Europe

Turkish court jails three for life over bombing of German tourists

ISTANBUL (Reuters) – A Turkish court sentenced three people to multiple life sentences on Wednesday in connection with a bombing that killed 12 German tourists in Istanbul two years ago.

A suicide bomber, Saudi-born Syrian Nabil Fadli, killed the tourists when he blew himself up in Sultanahmet, Istanbul’s historic heart, on Jan. 12, 2016. Turkish authorities blamed Islamic State for the attack.

Two Syrians, Atala el-Hasan el-Mayyup and Fevzi Muhammed Ali, and a Turkish man, Halil Dervis, were found guilty of aiding murder, trying to overthrow the government and constitution, membership of a terrorist organization and committing crimes in the name of an armed terrorist organization.

They were each given 12 aggravated life sentences, 12 terms of 16 years and 16 eight-year terms for the injuries caused. They were also given nine years for transporting explosives from Syria, for a total of 329 years each on top of the multiple life sentences.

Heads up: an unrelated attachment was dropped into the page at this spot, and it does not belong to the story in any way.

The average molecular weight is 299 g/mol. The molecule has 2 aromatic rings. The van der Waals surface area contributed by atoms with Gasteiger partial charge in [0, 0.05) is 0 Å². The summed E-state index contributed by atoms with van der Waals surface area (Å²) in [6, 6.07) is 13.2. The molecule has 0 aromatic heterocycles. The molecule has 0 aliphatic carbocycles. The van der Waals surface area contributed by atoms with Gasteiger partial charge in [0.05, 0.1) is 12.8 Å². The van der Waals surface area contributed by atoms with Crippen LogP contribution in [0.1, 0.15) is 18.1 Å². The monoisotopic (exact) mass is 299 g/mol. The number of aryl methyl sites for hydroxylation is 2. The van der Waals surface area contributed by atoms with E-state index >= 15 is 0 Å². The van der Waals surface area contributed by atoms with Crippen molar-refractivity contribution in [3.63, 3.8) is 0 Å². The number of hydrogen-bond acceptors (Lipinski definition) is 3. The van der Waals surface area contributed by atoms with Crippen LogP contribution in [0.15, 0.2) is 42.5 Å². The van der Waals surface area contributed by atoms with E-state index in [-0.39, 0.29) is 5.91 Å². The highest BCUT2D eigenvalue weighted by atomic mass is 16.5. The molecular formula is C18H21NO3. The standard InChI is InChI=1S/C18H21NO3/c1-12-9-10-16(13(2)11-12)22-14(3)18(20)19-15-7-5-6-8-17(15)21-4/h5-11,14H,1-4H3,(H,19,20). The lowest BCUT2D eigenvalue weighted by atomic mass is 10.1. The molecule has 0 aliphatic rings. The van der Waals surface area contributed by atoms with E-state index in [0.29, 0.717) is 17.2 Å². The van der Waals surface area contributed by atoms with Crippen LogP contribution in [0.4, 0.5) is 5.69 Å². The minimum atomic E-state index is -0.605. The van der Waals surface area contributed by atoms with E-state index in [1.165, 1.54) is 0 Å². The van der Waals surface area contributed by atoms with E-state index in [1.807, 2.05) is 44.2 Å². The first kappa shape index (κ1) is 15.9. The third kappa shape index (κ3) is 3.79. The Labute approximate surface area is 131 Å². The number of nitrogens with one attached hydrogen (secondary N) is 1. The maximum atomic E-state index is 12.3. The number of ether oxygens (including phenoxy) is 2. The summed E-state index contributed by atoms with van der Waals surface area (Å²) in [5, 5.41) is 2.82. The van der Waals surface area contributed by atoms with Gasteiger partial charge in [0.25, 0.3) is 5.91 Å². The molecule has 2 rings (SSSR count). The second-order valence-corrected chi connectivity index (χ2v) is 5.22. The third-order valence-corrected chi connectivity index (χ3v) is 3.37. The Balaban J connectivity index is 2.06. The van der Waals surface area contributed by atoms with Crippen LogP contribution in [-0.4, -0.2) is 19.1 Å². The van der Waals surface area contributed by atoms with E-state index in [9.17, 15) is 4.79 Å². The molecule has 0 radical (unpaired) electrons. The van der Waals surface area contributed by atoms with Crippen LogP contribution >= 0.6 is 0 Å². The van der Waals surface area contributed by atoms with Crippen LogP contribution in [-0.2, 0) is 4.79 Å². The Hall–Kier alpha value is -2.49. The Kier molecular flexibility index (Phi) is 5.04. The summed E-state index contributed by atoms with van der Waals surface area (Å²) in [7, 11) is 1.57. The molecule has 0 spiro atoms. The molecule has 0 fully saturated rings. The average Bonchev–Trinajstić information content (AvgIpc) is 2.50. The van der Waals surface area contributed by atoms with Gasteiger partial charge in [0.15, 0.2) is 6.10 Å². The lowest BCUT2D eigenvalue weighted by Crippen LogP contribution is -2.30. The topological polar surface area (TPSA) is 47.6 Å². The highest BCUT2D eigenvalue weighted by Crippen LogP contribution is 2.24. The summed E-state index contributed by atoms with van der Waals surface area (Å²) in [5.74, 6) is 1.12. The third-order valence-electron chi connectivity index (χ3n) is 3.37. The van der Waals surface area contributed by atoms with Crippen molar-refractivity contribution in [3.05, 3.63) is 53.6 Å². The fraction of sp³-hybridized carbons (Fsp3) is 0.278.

A lawyer for two of the convicted, Atanur Demir, said the investigation into the case was not thorough and that he would challenge the verdict.

“I am of the opinion that this verdict will be overturned by the appeals court,” he said.

One other defendant received a six-year sentence for membership in a terrorist organization. Unlike the others, he was released pending appeal. Eighteen defendants were found not guilty and four others remain at large.

The bomber, Fadli, was born in Saudi Arabia in 1988 where his father was teaching. He fought in the ranks of Islamic State in Syria and was at one stage captured and tortured, before entering Turkey a few weeks before the attack, officials said.

Fadli registered as a refugee with authorities in Istanbul in early January, 2016, before blowing himself up among groups of tourists in Sultanahmet Square near the Blue Mosque and Hagia Sophia, striking at the heart of Turkey’s tourism industry.

(Reporting by Ali Kucukgocment; Writing by Dominic Evans; Editing by David Dolan and Andrew Heavens)

 

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